Surveying the 5G Landscape
Below is a summarized view of the company responses from our questionnaire:
What Will 5G Do For You? What Type of Impacts?
Companies noted how the three primary 5G pillars (throughput, massive IoT, low latency) will not just push the performance of our handset devices, but will unleash new TAMs, new services/products, and new demands unimagined. 5G will change the way we interact, unifying the connectivity fabric, with “connectivity and computing across every person and every thing”. We will see new devices and a convergence of devices. Many safety and business critical apps will go wireless. More fiber will be required to backhaul endpoints.
On the consumer level, 5G will revolutionize the way we capture and share content with new ways of expression. Households will view video via IP (no longer QAM/cable). The friction for mobile payments will be removed with an unprecedented user experience. Lastly, gaming will no longer be constrained by hardware and lowquality networks, unleashing latency-sensitive games such as multiplayer online battle arena (MOBA) and the ability to circumvent the app store for purchases (streaming games).
What Will be the Key Differentiator for 5G vs. Past Technologies?
On the topic of key differentiators, similar to above, many of our participants again referenced the three pillars and the multitude of use cases that these pillars will bring. 5G will have a much bigger impact than previous generations. It is the first “G” designed with end-user applications as the focus (rather than simply a speed or technology metric). 5G will be about flexibility and versatility as the network will be software-based, scalable, sliceable, and “versioned” for different verticals/users. The TCO to run networks and analyze data will decrease. It will bring a new wave of innovation that 4G could not do. In many cases, mobile will be an equal alternative to fixed solutions. 5G will provide a new level of data coordination and help make sense of data as the Big Data industry takes on a much larger and more meaningful role in our lives. With new use cases, new business models, new experiences, and new control of machines and automation, 5G will “radically change how we live, work and play.”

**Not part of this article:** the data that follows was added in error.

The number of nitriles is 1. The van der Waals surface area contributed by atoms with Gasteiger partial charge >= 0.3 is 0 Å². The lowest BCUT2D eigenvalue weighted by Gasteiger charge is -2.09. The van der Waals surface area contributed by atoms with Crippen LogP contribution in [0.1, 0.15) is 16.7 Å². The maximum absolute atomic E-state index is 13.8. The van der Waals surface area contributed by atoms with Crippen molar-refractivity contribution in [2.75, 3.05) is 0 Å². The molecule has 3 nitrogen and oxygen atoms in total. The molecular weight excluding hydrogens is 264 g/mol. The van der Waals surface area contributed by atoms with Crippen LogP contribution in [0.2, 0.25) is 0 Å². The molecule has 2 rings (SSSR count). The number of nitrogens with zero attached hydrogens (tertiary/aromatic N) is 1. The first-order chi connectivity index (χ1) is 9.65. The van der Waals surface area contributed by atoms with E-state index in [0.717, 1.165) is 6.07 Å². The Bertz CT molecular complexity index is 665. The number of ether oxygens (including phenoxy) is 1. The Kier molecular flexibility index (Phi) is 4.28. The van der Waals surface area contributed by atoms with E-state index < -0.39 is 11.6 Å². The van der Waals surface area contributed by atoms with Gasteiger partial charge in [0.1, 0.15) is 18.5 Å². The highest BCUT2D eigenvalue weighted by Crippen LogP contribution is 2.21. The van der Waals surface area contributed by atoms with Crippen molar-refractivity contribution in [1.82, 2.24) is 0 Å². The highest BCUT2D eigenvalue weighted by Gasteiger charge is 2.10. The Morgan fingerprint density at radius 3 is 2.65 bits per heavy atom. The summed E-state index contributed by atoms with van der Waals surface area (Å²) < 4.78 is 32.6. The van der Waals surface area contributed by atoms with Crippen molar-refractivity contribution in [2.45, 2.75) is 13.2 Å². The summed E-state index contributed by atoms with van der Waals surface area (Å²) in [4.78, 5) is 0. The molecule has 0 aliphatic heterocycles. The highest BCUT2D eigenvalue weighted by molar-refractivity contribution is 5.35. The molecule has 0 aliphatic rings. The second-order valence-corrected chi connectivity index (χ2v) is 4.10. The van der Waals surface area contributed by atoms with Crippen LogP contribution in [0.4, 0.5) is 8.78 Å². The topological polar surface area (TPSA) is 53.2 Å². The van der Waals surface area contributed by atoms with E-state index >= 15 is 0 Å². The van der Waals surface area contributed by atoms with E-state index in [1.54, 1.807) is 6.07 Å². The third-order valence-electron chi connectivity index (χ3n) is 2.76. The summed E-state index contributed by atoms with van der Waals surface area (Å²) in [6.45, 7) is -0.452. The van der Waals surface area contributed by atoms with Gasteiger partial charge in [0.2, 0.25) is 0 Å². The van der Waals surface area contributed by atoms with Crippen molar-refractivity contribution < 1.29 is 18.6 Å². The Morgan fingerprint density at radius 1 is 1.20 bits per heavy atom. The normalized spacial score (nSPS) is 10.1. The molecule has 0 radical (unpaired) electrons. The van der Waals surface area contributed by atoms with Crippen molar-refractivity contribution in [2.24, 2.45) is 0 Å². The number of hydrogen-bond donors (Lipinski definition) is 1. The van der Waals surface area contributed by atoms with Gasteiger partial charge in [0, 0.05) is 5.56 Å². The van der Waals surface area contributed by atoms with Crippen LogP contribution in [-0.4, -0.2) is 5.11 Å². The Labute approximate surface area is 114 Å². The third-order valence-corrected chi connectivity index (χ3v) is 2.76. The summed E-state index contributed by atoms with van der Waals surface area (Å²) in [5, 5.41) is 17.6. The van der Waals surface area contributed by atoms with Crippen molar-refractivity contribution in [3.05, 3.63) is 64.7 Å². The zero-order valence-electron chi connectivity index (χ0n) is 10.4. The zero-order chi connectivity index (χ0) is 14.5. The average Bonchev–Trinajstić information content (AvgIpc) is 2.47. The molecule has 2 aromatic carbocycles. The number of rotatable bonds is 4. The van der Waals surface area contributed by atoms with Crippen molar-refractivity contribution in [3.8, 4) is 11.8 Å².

What are the Biggest Hindrances/Limiting Factors and Which Markets are at Risk?